Nicholas decides to visit the lodgings of his mother and sister. However, Ralph gets there first and recounts Fanny Squeers’s version of Nicholas’s beating of her family and the alleged theft. Nicholas bursts in. He explains the facts of the case, admitting he beat the deserving Squeers and left with Smike. Ralph tells them that neither Nicholas nor anyone who helps him will ever have a penny of Ralph’s money. Nicholas naively leaves his mother and sister again in Ralph’s care, warning him that if any harm should befall them, he will face a heavy reckoning. Nicholas then joins Smike to go seek his fortune outside of London until his name is cleared. Kate loses her job when Madame Mantalini goes bankrupt due to the extravagant behavior of her husband. Kate is set up again by Ralph, this time as companion to a pampered rich woman named Mrs. Wititterly. Nicholas and Smike, meanwhile, head toward the coast to sign on as seamen. Instead they fall in with a theatrical company run by Vincent Crummles, who offers Nicholas and Smike employment as actors and offers Nicholas extra work as a writer of theatrical adaptations of novels. The two gratefully accept.
Nicholas and Smike meet Crummles’s family— his wife, several boys, and the Infant Phenomenon, a girl of perhaps fifteen whose growth has been stunted by an unknown means, possibly alcohol, so that she can continue to play children’s roles. The theater people are kind, but silly; they seem, like children, always to be playing. Nicholas sees their current production the next evening and is very impressed by its quality. The magic of the theater affects him strongly, and he throws himself into writing a new piece for the company. He receives great acclaim from both the company and the audience for this new piece, which we writies and acts in under the name of ‘‘Johnson.’’ This is the alias he has given the Crummleses because he is still in flight from the law. Nicholas helps Smike learn his part as an apothecary (pharmacist) in the play, and after much gentle help, Smike is able to remember his few lines. Chapters 26–30 Kate continues to be harassed by the loathsome boors Sir Mulberry Hawk and Lord Frederick Verisopht. The men go to her residence and meet Mrs. Nickleby, who assumes they are honorable gentlemen vying for Kate’s hand. Meanwhile, Ralph suppresses feelings of remorse for his actions. ‘‘Selling a girl—throwing her in the way of temptation, and insult, and coarse speech…. Pshaw! Match-making mothers do the same thing every day.’’ He arranges a ‘‘chance’’ meeting between the scoundrels and Kate at the theater. Kate narrowly escapes another compromising scene with Sir Mulberry, in which he attempts to touch her. Next, the men hound her at her place of employment, having impressed the status-seeking Mrs. Wititterly with their titles. Kate appeals to her employer for help, but winds up getting fired. Kate next appeals to Ralph for help, but he refuses. Kate says she will ask no more of him and instead will appeal to God for help. Newman Noggs, overhearing, vows that ‘‘someone else’’ shall hear of it soon, too. Nicholas continues to receive rave reviews at the theater. He receives a letter from Newman saying that he may need to return to London. After guessing that Newman’s letter implies further treachery by Ralph, Nicholas has one final triumphant performance and bids adieu to the world of the theater.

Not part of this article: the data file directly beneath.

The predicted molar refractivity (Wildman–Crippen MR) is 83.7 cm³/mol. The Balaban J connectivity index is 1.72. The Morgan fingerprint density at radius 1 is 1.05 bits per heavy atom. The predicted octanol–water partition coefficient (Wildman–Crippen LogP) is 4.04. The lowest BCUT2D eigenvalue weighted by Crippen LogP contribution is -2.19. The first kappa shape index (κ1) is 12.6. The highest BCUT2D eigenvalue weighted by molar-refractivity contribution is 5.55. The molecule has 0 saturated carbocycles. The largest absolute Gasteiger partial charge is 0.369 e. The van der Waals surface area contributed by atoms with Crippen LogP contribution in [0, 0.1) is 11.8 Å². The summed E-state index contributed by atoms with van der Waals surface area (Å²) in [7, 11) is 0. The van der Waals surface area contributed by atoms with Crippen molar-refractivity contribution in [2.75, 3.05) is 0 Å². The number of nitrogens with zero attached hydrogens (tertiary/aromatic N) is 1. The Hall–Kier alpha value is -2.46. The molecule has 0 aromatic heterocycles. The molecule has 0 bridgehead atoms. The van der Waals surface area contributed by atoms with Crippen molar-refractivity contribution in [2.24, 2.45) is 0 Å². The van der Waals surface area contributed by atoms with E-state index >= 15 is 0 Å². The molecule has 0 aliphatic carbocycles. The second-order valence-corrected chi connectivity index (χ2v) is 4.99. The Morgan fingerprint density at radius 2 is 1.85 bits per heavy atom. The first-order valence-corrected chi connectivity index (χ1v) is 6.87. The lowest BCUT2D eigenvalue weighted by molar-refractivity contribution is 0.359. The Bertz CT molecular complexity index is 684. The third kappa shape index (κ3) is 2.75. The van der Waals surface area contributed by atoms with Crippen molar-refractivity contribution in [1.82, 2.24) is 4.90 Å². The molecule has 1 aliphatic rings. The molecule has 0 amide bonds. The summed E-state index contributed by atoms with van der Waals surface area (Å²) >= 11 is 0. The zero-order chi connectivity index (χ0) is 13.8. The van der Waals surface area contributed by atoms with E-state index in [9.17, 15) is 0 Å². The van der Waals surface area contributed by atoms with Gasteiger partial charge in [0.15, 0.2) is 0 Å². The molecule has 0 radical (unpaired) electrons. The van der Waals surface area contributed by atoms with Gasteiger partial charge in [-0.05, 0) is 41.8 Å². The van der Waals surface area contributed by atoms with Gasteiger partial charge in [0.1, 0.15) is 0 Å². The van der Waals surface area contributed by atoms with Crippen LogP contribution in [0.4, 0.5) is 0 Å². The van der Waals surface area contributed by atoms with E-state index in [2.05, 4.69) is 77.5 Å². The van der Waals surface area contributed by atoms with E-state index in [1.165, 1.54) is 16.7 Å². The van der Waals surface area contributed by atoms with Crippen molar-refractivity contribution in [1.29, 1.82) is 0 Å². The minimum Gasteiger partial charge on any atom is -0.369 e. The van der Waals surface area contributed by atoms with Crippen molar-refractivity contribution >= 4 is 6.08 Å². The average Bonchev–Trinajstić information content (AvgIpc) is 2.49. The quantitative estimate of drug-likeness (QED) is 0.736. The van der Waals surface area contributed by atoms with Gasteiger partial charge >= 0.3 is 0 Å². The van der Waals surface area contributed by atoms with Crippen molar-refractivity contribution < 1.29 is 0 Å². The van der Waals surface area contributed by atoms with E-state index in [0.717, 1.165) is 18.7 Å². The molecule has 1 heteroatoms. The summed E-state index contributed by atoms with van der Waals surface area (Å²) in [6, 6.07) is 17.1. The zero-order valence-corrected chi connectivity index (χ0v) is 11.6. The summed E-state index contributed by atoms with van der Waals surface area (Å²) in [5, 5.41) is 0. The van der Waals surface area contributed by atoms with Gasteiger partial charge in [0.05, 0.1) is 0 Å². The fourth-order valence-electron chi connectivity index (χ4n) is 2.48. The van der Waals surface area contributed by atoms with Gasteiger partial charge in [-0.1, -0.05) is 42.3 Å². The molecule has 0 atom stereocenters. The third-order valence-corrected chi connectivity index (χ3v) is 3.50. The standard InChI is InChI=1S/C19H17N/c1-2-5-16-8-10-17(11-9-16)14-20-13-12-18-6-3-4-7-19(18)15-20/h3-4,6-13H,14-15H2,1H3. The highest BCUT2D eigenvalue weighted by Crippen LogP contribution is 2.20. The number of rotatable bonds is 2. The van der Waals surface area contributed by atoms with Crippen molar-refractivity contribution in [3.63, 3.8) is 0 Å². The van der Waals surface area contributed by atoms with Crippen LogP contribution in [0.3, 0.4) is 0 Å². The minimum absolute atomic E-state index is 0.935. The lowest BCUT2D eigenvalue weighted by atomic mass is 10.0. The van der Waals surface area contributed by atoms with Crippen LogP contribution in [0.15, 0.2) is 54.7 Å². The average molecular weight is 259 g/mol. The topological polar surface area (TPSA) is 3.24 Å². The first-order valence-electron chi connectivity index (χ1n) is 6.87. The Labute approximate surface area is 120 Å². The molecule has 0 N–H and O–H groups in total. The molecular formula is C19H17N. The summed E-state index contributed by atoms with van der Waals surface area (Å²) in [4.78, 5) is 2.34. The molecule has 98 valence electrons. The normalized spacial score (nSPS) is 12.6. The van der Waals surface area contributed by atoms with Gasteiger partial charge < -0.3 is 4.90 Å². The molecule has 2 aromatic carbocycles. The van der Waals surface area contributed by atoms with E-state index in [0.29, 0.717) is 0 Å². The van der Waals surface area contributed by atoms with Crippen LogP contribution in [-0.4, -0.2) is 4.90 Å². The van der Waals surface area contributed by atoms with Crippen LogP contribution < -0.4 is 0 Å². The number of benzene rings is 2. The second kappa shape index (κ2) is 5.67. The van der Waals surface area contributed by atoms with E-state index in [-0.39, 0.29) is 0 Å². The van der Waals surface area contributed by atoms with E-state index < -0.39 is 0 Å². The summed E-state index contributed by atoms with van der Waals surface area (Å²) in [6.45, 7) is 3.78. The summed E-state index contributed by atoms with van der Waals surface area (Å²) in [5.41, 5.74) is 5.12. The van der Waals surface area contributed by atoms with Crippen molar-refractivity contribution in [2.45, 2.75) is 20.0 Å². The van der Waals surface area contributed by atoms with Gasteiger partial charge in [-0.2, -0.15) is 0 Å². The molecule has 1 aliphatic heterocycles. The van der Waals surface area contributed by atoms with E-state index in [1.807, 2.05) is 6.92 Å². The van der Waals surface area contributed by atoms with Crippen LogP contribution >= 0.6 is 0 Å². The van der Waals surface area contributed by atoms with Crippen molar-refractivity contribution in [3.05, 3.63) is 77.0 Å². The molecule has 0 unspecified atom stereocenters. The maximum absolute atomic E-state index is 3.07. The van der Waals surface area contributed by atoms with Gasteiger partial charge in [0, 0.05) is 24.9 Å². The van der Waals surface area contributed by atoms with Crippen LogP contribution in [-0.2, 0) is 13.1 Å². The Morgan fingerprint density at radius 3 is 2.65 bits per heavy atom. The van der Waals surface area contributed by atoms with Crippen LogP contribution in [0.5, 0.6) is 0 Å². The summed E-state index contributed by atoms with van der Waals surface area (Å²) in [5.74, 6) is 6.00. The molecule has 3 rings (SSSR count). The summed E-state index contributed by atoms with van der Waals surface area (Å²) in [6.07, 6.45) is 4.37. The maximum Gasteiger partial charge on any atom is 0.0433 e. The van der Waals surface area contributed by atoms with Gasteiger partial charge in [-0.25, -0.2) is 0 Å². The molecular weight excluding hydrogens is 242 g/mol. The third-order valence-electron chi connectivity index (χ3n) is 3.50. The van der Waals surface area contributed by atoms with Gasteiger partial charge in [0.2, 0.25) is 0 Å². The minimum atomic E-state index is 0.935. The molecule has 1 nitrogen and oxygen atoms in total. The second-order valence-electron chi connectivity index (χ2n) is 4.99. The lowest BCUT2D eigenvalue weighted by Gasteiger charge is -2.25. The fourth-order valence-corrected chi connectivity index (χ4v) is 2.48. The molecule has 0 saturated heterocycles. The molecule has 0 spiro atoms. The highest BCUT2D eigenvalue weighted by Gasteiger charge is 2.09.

Upon arriving in London, Nicholas goes to Noggs’s residence, and, finding Noggs out, goes to a tavern to wait. Nicholas hears Hawk and Verisopht in the tavern discussing his sister in very disrespectful terms and understands at once the breadth of Ralph’s villainy against his family. After giving the men his card, Nicholas demands to know Hawk’s name, but Hawk will not divulge it, nor will Verisopht. Nicholas says he will follow Hawk until he learns it; Hawk gets into his carriage, beating Nicholas away with his whip. Nicholas grabs the whip and strikes Hawk a heavy blow, opening a gash in his face. Nicholas proceeds to remove Kate and his mother from the dismal house in which Ralph has installed them; they all go to live in the friendly lodging house where they had first stayed in London. Nicholas sends a letter to Ralph, stating that the family renounces him and leaves him to his grave.